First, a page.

[black writing on white background, reads: "Weak? I? Directly descended from the sun?]
from Anne Stevenson, Stone Milk; “The Myth of Medea”
here's a picture of the standing desk I was using this summer, when I was in vermont and could work outside
also for anyone inspired to replicate. for what its worth, I've found it helpful to have no sitting option. at first I would get tired by the end of the day, but with time different muscles have strengthened, and by the time I'm tired its usually a good time to stop anyway
it looks like a balancing act, but actually all flat surfaces and quite stable
this summer switched to using a standing desk exclusively for the first time.
it seems to be be really good for me, and feeling grateful. have had stress and pain in my neck and lower back at various points. in particular switched to the standing desk when I was experiencing pain in my lower back. its now gone away, and general body pain seems to be at an all-time low
this picture of the standing desk I made in my apartment from some random things I found lying around and on the street
notes from brainstorming about alternative social media interfaces in the svendborg public library
3. if you look into that report (WRI 2005),
its not clear to me, where it says
"indigenous people live in lands that coincide with areas that hold 80 percent of the planet’s biodiversity"
could Sobrevilla be making an original intepretation of  without explaining it, or mis-citing  or am I missing something in ?
2. If you look at Sobrevilla, 2008, report, THE WORLD BANK The Role of Indigenous Peoples in Biodiversity Conservation, The Natural but Often Forgotten Partners, and you look at where it states this 80% fact, it cites WRI 2005
"Many areas inhabited by Indigenous Peoples coincide with some of the world’s remaining major concentrations of biodiversity. Traditional indigenous territories encompass up to 22 percent of the world’s land surface and they coincide with areas that hold 80 percent of the planet’s biodiversity (WRI 2005)"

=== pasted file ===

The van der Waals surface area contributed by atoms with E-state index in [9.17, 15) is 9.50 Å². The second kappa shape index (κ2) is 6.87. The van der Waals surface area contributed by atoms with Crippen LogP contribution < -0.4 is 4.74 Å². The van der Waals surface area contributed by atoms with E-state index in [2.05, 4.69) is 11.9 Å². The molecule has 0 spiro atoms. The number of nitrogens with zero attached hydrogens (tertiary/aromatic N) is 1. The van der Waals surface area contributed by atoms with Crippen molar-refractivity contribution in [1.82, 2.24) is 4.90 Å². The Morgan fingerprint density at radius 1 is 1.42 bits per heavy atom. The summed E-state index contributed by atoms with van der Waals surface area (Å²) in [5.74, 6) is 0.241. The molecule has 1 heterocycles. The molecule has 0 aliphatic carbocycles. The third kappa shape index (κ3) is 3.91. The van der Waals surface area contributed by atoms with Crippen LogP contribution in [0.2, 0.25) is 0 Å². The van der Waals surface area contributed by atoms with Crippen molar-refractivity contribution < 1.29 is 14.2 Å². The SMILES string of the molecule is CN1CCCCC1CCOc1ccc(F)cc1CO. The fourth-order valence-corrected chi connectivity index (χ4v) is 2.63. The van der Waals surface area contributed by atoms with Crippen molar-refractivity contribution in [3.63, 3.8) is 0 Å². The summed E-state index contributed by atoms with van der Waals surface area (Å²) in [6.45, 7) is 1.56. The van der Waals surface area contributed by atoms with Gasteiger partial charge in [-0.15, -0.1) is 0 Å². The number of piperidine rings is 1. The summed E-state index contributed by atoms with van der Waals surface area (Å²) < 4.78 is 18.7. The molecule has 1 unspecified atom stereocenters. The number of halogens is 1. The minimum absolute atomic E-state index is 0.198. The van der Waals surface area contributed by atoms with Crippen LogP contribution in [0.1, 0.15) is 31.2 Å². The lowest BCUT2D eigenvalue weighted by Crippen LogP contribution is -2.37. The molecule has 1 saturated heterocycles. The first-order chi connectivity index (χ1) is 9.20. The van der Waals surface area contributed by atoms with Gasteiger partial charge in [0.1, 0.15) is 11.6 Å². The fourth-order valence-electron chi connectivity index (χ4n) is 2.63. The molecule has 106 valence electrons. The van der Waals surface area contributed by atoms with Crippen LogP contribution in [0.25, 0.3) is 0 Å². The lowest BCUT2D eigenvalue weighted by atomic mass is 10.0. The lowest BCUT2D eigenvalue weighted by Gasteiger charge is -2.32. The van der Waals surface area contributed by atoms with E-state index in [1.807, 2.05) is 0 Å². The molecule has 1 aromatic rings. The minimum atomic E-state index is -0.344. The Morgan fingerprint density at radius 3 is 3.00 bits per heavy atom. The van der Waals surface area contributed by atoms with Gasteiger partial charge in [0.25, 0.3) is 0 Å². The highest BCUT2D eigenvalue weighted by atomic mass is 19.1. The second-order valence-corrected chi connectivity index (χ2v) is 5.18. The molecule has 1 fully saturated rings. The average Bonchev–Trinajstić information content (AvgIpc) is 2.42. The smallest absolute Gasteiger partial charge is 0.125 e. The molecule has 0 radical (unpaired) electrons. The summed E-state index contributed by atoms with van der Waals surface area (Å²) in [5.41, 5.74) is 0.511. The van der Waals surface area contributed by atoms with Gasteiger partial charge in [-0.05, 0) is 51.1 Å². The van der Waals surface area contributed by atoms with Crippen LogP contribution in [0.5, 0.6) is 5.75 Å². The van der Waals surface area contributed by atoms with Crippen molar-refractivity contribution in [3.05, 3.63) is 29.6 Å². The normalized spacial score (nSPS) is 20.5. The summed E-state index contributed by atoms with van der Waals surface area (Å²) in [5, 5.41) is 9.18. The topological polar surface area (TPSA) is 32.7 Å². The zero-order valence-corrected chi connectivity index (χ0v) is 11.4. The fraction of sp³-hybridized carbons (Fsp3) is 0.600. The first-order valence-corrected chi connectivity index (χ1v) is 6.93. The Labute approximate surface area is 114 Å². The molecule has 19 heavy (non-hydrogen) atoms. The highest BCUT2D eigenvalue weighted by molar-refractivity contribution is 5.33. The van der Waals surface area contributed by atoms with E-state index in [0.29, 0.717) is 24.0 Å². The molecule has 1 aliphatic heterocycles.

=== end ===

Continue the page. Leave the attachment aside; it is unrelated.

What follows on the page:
if you look at the bibliography of the report, you find, WRI 2005 is World Resources Institute (WRI) in collaboration with United Nations Development Programme, United Nations Environ-ment Programme, and World Bank. 2005. Securing Property and Resource Rights through Tenure Reform, pp.83–87 in World Resources Report 2005: The Wealth of the Poor – Managing Ecosystems to Fight Poverty. Washington, D.C.: WRI.
1. National Geographic article from November 2018
has subtitle "Comprising less than 5% of the world's population, indigenous people protect 80% of global biodiversity. Their role is under discussion by world leaders this week."
in the article, if you look at where it says this, there is a broken link. I looked up the broken link in the wayback machine internet archive, and found it goes to a report from Sobrevilla, 2008 
--> continued in next toot
seeking land stewardship research help:
last night a friend told me "indigenous people make up 5% of the world's population, and are stewards of 80% of the world's remaining biodiversity"
today I wanted to look up where this came from, to share it, and it sent me down a long research rabbit hole, of not quite finding where the 80% figure came from
don't get me wrong, I found lots of research supporting the sentiment behind the quote, that indigenous peoples have been and continue to be stewards of amazing amounts amounts of biodiversity
such as this paper, from 2019, showing that the indigenous-managed lands they looked at had even greater biodiversity than "protected lands" https://www.sciencedaily.com/releases/2019/07/190731102157.htm
and I see the 80% figure often quoted, but I haven't been able to pinpoint where the 80% figure *originally* comes from
if you want to help me figure this out, I'll outline further where I got to, in a list of citations in the next toot
a major difference from biological organisms which all have water in them, as far as I know
At the beginning of June, I wrote an essay about vaccine passports and body sovereignty which I didn’t share here yet,
I imagine this is a charged subject for many folks, but I have a growing feeling that having hard conversations is needed and something I should in general practice more, with permission for myself and others to learn and grow and be misunderstood in the process.
experiments in online gardening
mycology, ayurveda, queer poetry
all labels are temporary
Sunbeam City is a anticapitalist, antifascist solarpunk instance that is run collectively.